This assessment of generator rebidding in the national electricity market (NEM) found that rebidding is contributing to the delivery of efficient market outcomes, but can be a problem where there is a lack of competition between generators.
The AEMC’s analysis was requested by former Federal Energy Minister, the Hon Josh Frydenberg MP, to consider claims made in a recent Grattan Institute report on ‘gaming’ practices in the wholesale electricity market.
This report, developed in collaboration with the AER, used detailed data provided by the AER on high price events in which rebidding was the primary cause. The AER monitors and investigates rebidding behaviour and also instances where the actual wholesale price is significantly different to the forecast price (informed by pre-dispatch bids).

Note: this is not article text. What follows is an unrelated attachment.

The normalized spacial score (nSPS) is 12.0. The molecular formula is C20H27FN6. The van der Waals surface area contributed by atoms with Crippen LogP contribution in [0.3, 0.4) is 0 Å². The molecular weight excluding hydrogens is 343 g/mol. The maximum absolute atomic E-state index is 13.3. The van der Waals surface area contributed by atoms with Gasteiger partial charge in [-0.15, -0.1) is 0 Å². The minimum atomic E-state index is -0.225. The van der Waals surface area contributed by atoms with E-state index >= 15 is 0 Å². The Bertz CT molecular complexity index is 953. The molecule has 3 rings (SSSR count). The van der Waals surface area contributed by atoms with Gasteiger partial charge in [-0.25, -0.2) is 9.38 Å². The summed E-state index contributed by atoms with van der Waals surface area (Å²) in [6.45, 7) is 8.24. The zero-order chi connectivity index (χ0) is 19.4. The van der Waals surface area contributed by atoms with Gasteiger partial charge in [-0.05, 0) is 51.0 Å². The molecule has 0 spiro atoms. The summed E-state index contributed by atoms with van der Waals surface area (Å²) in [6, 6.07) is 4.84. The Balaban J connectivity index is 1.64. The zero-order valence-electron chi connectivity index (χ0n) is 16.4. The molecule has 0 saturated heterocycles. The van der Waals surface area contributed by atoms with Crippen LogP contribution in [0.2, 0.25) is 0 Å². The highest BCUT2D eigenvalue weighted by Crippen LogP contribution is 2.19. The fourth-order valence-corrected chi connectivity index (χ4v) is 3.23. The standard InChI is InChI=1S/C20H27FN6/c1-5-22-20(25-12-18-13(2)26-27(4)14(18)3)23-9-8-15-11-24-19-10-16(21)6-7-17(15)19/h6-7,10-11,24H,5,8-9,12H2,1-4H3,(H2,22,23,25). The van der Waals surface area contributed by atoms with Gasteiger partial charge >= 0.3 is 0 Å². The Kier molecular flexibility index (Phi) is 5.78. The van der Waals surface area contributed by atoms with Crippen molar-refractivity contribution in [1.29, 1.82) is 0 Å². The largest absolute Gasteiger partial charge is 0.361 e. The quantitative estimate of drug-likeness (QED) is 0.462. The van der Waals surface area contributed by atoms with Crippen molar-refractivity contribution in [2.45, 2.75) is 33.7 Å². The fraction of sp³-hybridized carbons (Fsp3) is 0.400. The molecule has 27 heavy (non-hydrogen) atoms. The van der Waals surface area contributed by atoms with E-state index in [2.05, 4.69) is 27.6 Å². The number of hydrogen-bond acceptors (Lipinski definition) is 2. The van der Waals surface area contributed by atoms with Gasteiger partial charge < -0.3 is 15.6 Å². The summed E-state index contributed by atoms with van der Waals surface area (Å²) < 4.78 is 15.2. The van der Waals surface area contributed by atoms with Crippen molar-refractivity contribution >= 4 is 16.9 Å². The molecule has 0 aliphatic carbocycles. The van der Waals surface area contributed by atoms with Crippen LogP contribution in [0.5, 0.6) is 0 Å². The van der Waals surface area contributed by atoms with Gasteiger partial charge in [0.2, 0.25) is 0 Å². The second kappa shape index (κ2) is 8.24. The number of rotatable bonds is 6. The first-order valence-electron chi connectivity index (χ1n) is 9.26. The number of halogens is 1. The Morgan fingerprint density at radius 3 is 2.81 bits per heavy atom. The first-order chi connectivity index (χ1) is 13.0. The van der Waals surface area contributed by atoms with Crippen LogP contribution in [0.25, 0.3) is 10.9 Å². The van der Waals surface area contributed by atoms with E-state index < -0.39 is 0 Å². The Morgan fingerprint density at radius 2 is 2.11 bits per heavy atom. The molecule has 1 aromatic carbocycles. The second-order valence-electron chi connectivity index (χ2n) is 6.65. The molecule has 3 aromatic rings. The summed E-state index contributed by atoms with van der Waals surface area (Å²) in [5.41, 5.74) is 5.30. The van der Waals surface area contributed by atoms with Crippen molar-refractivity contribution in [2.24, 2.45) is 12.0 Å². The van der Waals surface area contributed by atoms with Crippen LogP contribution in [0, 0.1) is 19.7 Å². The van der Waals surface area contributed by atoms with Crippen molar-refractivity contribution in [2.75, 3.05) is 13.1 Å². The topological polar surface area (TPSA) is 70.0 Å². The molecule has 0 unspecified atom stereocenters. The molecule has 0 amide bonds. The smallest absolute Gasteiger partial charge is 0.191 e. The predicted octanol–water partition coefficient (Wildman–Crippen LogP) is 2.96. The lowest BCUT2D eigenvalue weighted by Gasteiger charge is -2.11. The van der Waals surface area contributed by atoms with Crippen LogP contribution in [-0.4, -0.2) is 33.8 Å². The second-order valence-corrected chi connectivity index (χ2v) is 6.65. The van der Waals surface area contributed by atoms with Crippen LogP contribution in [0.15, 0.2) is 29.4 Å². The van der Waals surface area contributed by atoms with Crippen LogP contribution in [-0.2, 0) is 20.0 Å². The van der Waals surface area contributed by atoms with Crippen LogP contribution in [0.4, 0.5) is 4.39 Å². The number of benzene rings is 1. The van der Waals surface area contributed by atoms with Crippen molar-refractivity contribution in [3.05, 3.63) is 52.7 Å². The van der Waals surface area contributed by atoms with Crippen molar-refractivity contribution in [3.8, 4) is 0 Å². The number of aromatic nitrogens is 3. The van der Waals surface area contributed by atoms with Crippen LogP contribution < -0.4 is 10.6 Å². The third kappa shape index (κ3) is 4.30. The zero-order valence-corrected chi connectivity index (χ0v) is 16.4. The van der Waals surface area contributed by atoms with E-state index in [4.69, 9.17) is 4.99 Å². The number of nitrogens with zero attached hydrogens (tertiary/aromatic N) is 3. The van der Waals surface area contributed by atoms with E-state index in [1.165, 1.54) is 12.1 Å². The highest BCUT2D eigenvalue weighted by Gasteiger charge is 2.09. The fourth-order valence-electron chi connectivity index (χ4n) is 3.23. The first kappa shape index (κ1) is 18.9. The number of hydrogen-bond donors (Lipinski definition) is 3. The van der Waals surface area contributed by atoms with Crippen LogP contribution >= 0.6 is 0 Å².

Wholesale price spikes can be caused by a range of factors, including higher than expected demand, a generator fault, network constraints and other changes in market conditions. Sometimes generators will rebid in response to these changed conditions. This analysis shows that rebidding is only a problem where there are high levels of market concentration, permitting dominant generators to set wholesale prices.
The Commission noted that issues with industry structure are best addressed by policies that reduce market concentration, lower barriers to entry, and promote efficient new investment. Increased investment in generation capacity and demand response will improve competition and help alleviate the impact of market concentration in the future. This is consistent with the findings and recommendations of the recent ACCC inquiry into electricity supply and prices. These recommendations are currently under consideration by the COAG Energy Council.